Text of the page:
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Re: reason for application/iotp-xml (was RE: Registration of MIME med ia type APPLICATION/IOTP)
At 05:40 PM 3/11/00 -0800, Paul Hoffman / IMC wrote:
>>1. A web crawler building a full-text index
>>2. An XLink processor building a topological map a la Google
>>3. A rules-driven firewall filter deciding whether to let something
>>4. A schema-driven datatype-checker
>Of these four, only (3) makes sense for IOTP.
Well, I'm claiming the thesis behind XML is that you can't prejudge what
might or might not make sense tomorrow for the data objects you create
today. Having said that, I'm prepared to believe that you're right
as regards IOTP.
>(3) is pretty psychedelic. Firewalls that look at MIME types but not the
>content are so horribly insecure as to not need further discussion.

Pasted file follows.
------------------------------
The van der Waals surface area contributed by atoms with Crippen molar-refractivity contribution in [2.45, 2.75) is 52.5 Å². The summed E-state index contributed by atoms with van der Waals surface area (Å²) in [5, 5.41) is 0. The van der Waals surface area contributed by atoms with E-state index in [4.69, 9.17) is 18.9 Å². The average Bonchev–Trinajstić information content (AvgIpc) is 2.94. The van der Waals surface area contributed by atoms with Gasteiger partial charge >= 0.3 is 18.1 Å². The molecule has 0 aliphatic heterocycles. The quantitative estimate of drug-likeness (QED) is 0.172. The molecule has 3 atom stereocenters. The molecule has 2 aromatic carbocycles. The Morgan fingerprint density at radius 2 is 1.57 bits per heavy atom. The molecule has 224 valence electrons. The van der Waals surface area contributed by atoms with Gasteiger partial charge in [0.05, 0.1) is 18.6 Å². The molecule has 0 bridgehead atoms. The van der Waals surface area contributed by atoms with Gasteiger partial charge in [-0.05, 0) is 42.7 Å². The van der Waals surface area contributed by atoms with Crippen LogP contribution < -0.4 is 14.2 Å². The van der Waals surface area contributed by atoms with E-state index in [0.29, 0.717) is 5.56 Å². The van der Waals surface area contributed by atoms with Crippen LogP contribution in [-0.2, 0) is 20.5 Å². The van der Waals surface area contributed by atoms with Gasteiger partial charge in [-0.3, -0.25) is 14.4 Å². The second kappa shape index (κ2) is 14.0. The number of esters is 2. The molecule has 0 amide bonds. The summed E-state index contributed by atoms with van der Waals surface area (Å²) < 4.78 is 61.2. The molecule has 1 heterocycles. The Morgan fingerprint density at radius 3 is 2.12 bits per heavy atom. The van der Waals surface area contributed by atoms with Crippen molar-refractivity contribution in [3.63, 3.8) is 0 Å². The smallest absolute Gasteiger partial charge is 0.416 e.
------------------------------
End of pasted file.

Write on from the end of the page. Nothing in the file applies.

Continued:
That's not it; one can envision a firewall that checks those data
objects known to be XML-encoded, whatever their primary media types,
for certain patterns of XML markup that are regarded as blessed or
unblessed. In particular, given that there is likely to be XML
markup that has cross-application inclusion semantics, one can
envision firewalls disallowing such inclusions whatever the application.
>Not only can we wait for "the next one" on this topic, we have another
>example of a group that doesn't feel much inclined towards the utility of
>the application/foo-xml solution for their protocol.
I'm not trying to be difficult, but once again, one of the central
theses in the use of XML is explicitly to minimize the damage due to
the fact that very few groups, in designing a data format, bother to take
the trouble to ensure that it might be reusable for unforeseen
purposes at a later date. Thus, the fact that this particular group
says they don't need this particular flag for their particular application
is not very relevant to the argument as to whether the -xml suffix is
a good idea. -Tim